Pregnant Veg 12: Pregnancy as a Medical Event?
I wish I had a doctor who knew at least as much about nutrition as I do.
Since I got the diagnosis of gestational diabetes, I have been in a brooding mood.
Frankly, I feel very skeptical about the diagnosis. I have not gained weight excessively, had mood swings, strange lack of energy, any of that stuff. I’ve also not had the sick feeling that comes along with a blood sugar spike.
Raised by the Savvy Vegetarian, I grew up learning to monitor my own internal state, and to make dietary and lifestyle changes in order to keep on an even keel. I’ve gotten pretty darn good at it by now, and have warded off many a cold with a nutrition rich meal and an early night.
So when all my internal sensors tell me I’m doing great, but the doctor tells me I’m not – well, the internal sensors have a longer track record.
Then self doubt pipes up and wonders if I’m not in denial about it. What if I’m feeling so skeptical because I really, REALLY dislike the idea of having any complication to this pregnancy. I don’t want to take any chances. So I will go to the diabetes class, consult the specialist, monitor my blood sugar, end my love affair with potato chips, etc.
I mean, with two months to go, it’s not much of a sacrifice to guarantee a healthy baby, right?
But I don’t like it. And I think they’re wrong about the diagnosis. I think the three hour test they did to get it is possibly the most stressful, unnatural treatment my body has received since my college drinking days (before I learned that it is much nicer to just drink half the bottle of wine/6 pack, and as a bonus, you will have some left for another day).
As a pregnant woman, I consider going without breakfast to be utterly irresponsible. Then to drink a giant dose of sugar on the same empty stomach is just stupid. I don’t even drink soda. Ever. Heck, I can make a quart of fruit juice last a month.
Next, to give four vials of blood in such a stressed state strikes me as a bad decision. And then to wait until eleven am to eat anything at all – Dumb dumb dumb!
But this is how they test you for gestational diabetes. Pfft! I would never do such a rotten combination of things to myself. Certainly, the way I felt at that point doesn’t reflect my natural state of health.
Given my love of chocolate and chips, you might think I’d be accustomed to sugar rushes. But I’m not. I have a limited grocery budget, and junk food comes last on the list, if there’s any money left.
So the bag of Sour Cream and Cheddar ruffles has to last all week, and the Mint Chocolate M&Ms will stretch to two weeks. The ice cream I might buy in the same shopping goes untouched until I’m all out of M&Ms – and then it lasts a month between two people.
Compared to the average American diet, where breakfast consists of an energy drink and a roll of donuts, my junk food habit looks almost nonexistent. So might it not follow that it would take my body a few hours to overcome this giant, unprecedented sugar dump? My blood sugar was still normal by the end of the three hours. It was only the middle two that were elevated.
I will have to ask the doctor.
And there’s the root of another gripe. In all of this medical supervision, I feel like a product on a conveyor belt. I show up in the doctor’s office. I pee in a cup. They weigh me, take my blood pressure, listen to the baby’s heart, measure my belly. And they volunteer NOTHING about all this fussing.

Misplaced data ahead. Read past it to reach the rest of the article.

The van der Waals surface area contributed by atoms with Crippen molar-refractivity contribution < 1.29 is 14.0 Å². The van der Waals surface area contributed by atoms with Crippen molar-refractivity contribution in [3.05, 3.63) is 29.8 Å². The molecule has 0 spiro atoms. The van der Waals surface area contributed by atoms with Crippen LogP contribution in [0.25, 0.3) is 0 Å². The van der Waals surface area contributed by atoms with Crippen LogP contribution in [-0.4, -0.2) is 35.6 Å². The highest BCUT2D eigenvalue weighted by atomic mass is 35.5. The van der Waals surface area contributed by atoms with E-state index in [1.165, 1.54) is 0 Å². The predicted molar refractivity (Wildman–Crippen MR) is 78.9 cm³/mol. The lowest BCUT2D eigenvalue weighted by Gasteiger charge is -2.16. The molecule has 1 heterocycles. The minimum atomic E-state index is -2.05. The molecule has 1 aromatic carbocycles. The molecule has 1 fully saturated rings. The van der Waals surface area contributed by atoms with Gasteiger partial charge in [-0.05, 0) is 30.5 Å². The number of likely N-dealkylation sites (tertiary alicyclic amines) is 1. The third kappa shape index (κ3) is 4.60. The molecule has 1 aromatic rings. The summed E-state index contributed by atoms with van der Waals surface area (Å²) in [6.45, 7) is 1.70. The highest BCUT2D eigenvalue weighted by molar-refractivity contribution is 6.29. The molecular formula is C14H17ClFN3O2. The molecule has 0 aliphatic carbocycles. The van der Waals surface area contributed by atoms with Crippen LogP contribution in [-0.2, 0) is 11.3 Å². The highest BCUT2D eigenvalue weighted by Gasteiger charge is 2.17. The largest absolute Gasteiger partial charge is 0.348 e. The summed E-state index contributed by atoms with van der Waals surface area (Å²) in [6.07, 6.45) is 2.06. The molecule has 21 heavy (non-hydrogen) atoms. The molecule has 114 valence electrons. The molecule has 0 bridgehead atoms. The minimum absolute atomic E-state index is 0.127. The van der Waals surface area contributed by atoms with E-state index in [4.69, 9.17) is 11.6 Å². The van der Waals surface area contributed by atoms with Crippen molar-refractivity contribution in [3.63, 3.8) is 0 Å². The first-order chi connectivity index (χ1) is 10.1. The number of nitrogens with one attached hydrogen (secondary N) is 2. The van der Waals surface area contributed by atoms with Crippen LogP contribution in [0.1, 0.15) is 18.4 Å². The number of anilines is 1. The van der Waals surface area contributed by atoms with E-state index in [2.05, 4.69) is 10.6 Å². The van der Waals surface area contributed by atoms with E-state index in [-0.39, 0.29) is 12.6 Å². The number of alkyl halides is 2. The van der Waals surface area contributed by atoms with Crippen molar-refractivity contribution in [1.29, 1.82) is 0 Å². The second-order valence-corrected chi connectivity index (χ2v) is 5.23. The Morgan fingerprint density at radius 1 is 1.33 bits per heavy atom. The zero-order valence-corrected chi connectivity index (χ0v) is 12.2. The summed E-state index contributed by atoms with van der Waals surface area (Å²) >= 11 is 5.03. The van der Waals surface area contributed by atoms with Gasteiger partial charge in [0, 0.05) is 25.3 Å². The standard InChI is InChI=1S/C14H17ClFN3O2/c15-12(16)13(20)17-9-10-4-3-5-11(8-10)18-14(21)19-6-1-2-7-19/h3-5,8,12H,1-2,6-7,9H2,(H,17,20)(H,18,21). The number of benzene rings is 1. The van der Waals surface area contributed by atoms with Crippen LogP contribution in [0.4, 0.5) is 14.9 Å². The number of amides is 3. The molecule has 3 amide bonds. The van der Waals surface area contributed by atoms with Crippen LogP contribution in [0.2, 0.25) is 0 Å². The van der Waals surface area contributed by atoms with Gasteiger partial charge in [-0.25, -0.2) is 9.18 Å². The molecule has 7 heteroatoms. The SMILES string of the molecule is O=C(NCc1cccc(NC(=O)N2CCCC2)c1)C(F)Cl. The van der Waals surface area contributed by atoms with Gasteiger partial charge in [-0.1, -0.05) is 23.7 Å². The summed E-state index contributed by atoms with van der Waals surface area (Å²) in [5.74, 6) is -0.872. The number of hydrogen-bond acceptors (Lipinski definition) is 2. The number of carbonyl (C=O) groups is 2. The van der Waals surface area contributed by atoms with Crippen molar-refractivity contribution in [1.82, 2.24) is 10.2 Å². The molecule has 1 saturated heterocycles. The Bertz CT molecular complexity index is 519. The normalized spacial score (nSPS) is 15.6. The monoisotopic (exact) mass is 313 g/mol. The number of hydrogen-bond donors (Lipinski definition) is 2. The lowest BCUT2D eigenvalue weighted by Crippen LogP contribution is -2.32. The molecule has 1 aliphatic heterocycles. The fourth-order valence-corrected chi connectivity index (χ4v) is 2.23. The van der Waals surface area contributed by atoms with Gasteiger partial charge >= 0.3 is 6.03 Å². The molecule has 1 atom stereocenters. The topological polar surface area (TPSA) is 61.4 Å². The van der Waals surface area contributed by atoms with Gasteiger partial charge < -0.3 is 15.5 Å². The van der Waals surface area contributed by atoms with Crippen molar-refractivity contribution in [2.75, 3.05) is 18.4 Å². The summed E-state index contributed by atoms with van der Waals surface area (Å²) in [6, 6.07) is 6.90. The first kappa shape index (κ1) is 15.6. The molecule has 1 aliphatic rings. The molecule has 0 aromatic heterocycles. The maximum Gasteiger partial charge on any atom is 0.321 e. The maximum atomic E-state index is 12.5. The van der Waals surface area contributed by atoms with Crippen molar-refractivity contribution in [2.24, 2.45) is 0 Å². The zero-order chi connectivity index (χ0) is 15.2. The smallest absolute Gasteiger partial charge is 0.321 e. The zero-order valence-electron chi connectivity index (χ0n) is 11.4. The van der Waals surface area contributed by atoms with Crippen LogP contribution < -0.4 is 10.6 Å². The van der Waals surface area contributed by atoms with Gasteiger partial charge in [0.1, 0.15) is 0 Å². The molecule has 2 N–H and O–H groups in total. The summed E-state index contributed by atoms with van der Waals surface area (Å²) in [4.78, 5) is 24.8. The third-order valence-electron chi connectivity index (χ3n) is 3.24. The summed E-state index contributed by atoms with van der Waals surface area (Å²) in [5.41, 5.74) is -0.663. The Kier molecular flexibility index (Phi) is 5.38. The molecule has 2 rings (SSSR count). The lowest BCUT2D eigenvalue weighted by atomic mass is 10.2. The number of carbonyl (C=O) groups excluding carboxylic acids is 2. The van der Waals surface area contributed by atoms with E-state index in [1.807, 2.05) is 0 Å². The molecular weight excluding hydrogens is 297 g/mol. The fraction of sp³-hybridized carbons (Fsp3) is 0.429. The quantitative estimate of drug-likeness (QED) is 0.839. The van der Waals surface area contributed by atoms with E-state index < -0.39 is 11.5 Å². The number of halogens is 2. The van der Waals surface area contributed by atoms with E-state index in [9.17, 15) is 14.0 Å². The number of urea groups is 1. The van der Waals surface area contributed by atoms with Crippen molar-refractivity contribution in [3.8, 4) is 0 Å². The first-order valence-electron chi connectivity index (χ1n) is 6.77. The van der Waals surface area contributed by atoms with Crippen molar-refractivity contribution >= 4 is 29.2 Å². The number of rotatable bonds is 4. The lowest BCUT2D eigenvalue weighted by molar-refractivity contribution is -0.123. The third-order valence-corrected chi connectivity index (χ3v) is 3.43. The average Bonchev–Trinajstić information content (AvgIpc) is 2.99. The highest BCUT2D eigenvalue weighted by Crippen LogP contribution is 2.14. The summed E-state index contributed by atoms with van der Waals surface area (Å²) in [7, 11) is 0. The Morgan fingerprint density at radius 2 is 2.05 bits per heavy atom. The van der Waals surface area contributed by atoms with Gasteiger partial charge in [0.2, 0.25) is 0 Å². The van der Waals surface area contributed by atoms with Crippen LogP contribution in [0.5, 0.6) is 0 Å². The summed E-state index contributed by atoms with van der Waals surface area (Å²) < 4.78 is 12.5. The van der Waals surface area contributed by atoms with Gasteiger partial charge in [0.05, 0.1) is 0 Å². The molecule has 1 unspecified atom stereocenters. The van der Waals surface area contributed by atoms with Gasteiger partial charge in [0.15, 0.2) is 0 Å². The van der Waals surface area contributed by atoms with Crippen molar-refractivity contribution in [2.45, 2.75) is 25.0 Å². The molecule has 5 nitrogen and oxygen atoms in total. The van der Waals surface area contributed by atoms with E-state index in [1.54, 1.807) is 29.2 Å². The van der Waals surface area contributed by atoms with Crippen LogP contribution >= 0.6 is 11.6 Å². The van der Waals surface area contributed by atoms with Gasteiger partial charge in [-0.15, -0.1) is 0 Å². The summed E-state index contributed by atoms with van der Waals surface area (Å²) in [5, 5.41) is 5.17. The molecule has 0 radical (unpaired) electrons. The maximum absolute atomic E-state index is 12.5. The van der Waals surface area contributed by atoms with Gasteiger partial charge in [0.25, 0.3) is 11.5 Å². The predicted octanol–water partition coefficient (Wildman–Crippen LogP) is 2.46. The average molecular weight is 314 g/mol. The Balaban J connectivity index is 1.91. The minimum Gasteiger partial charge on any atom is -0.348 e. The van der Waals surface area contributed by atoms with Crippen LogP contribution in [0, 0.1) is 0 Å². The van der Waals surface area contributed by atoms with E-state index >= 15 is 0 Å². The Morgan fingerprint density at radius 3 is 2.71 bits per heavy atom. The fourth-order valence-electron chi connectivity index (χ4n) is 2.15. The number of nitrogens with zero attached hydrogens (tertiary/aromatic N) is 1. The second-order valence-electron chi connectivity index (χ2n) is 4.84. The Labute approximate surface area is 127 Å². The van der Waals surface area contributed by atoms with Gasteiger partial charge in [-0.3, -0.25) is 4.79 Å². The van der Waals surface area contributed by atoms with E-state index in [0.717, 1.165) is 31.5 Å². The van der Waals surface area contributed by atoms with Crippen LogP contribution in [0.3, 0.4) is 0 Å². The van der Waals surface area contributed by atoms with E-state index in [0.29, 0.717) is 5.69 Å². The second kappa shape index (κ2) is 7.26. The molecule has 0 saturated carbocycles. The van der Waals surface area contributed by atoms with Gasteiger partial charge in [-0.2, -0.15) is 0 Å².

I have to ask what I weigh, for pete’s sake. I have to ask what my blood pressure is, and if that’s good or bad. I have no idea what they’re doing with all that pee. I have no idea what all tests they’ve done with all the blood they’ve taken.
I just know I’m doing OK because they would tell me if something came back abnormal. Then they would shuttle me off for more tests which they would also not explain. As if this is not all about me. As if this is not MY health we are monitoring here. As if I am not the most important person to keep in the loop.
I have been managing my own health quite well for a long time, and now I feel like a passenger in the most important health/life event to date. I am paying for this why?
Next time I go to the doctor, I would like to hear something about my pregnancy I didn’t already know. I wish I had a doctor who knew at least as much about nutrition as I do.
In fact, I wish they had started with nutrition and stuck to it. I didn’t realize that all pregnant women are glucose intolerant to some degree. It wasn’t in What to Expect When You’re Expecting. The doctor never mentioned it. I had to read about it online – after the diagnosis. It would have been a good bit of information to have. It would have influenced my food choices.
And really, you are what you eat. If you’re making a baby, they are what you eat. I would say that nutrition is THE most important aspect of pregnancy. The fact that my Obgyn has so little education in that area in really upsetting.
Basically, she knows what normal pregnancy looks like, and how to tell if mine’s not. She’s probably a darn good baby catcher, and can keep me from dying in childbirth – something I appreciate, or I wouldn’t keep showing up in her office. I would, after all, prefer not to die in childbirth. Bryan would be upset.
But excuse me, what about preventing things from going wrong in the first place? What about keeping me in the loop and educating me so that I can participate in making this go smoothly? What about some in-depth information about food choices that prevent complications?
If I look at it that way, I have to wonder if an Obgyn is really qualified to supervise a pregnancy. Not that I’m going AWOL, mind you. Having chosen to go the medical route, I’ll see it through. Next time, though, I’ll probably be looking for an alternative route. Anyone know a good midwife in Missouri?